Trackstar Racing | Info | Results | 2020 | Saturday 12 September

Latest Results

  • Saturday 6th July

    Saturday 6th July

    F1 Stock Cars: 1 Tom Harris. Unlimited Bangers: 750 Rhys Parrin. F2 Stock Cars: 136 Kyle Taylor

    Updated: 07 Jul 2024 22:31

  • Saturday 22nd June

    Saturday 22nd June

    2L Bangers: 314 Luke Rawlings. 1300cc Stock Cars: 303 Jacob Bromley. 2L Saloons: 214 Tom Yould

    Updated: 23 Jun 2024 20:57

  • Next Meetings

    • Saturday 20 July - 17:00
    • 2L Banger World Final & 2L Stock Cars
    • Saturday 27 July - 17:00
    • 1600 Bangers Commentators Cup, 1300 Stock Cars (TSR Drivers Only), Classic Cars R Us Junior Bangers & Unlimited Ladies
    • Saturday 03 August - 16:00
    • F1 Stock Car World Championship Semi Final & 2L Stock Cars European Championship Qualifying
    • Sunday 04 August - 12:00
    • F1 Stock Cars Ben Turner Memorial & 2L Stock Car European Championship

Latest Points

Saturday 12 September


Photos: 1 - 10 Dave Bastock, 11- 20 Colin Casserley, 21 - 30 James Bowles, 31 - 40 Jim Harrod, 41 - 50 Major Gilbert

Report: Mark Paulson


Just three weeks after the season opener, BriSCA Formula One stock cars returned to the Adrian Flux Arena, King’s Lynn, in a meeting promoted by Startrax on what was originally scheduled to be World Final night. The third round of the Chase for the Rainbow Roof, the contest aimed at raising funds for the nation’s front-line workers, provided a cracking night’s racing completed in quick time, with #55 Craig Finnikin taking the main honours. It was his 11th such success at the track, lifting him to joint second on the leader board. Also in action were BriSCA Formula Two stock cars, with local man #113 Pat Issitt wining the final after another night of action-packed racing.


As at each of the BriSCA F1 meetings since the restart of racing, a 2/3 heat format was adopted, but unlike the last event here, it was not grades-based. World champion #1 Tom Harris bounced back from a blown engine last time out at King’s Lynn to win heat one after a great mid-race battle with #515 Frankie Wainman Jr. After exchanging hits a few times, Harris pulled clear and reeled in race-leader #211 Phoebe Wainman, having a few nibbles before making the decisive move on the first bend of the final lap. Phoebe held on for second ahead of father Frankie and local man #541 Willie Skoyles Jr.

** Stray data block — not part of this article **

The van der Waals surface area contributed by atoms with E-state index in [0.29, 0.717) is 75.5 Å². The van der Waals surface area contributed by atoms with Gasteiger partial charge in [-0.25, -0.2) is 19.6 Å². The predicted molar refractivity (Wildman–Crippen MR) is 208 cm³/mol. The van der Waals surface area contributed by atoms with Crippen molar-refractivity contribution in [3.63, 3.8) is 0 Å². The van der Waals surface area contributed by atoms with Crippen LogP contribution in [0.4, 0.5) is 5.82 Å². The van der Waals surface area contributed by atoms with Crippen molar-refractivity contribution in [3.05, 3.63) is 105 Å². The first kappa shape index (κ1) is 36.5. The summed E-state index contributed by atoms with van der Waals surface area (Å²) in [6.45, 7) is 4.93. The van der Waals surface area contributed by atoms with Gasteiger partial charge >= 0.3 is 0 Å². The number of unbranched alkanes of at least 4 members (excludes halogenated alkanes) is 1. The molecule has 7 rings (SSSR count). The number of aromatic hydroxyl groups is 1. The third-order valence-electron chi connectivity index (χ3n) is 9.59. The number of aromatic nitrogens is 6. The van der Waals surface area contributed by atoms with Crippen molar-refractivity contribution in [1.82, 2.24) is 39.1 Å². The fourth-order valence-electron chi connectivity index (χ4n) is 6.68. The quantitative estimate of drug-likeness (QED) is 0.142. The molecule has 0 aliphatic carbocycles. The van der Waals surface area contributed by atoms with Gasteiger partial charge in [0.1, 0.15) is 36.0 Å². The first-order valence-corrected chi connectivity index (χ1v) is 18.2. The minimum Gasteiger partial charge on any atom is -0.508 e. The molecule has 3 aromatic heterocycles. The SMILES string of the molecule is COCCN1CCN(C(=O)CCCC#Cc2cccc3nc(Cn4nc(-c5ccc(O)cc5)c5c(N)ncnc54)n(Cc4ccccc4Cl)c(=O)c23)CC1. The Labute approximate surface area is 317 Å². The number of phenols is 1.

"I think you deserve a race like that after so much time off," Harris told the crowd afterwards, adding: "It's a shame that we can't run the World Championship tonight but I believe the sport has done the right thing for the fans. Let's hope we can make it bigger and better next year."

 A steady drive from Cambridgeshire racer #415 Russell Cooper netted him the win in heat two. He hit the front after a couple of laps, finding grip on the outside at the start to make good progress, then resumed the lead when Skoyles, #302 Jim Bamford and #11 Neil Scriven all hit trouble. Having dumped #326 Mark Sargent wide to take second, #55 Craig Finnikin began closing Cooper down but both were delayed by a spinning backmarker with a lap to go, and Cooper – playing his joker in The Chase tonight – managed to maintain a gap and take the win. Finnikin was second with Norfolk’s own #16 Mat Newson third.

Like heat one, heat three boiled down to Harris chasing down a yellow top in the closing stages. But this time, he couldn’t catch #326 Mark Sargent who took the win. Harris enjoyed a good scrap with FWJ early on again, Wainman initially breaking clear when Harris was slightly delayed passing #45 Nigel Harrhy. But Harris closed FWJ down and passed him on half-distance, at which point #83 Darren Clark led from Sargent, #339 Ant Lee and #345 Jake Harrhy. As Sargent hit the front, and Harris cut through those behind, Clark held on to third from Wainman and the younger Harrhy.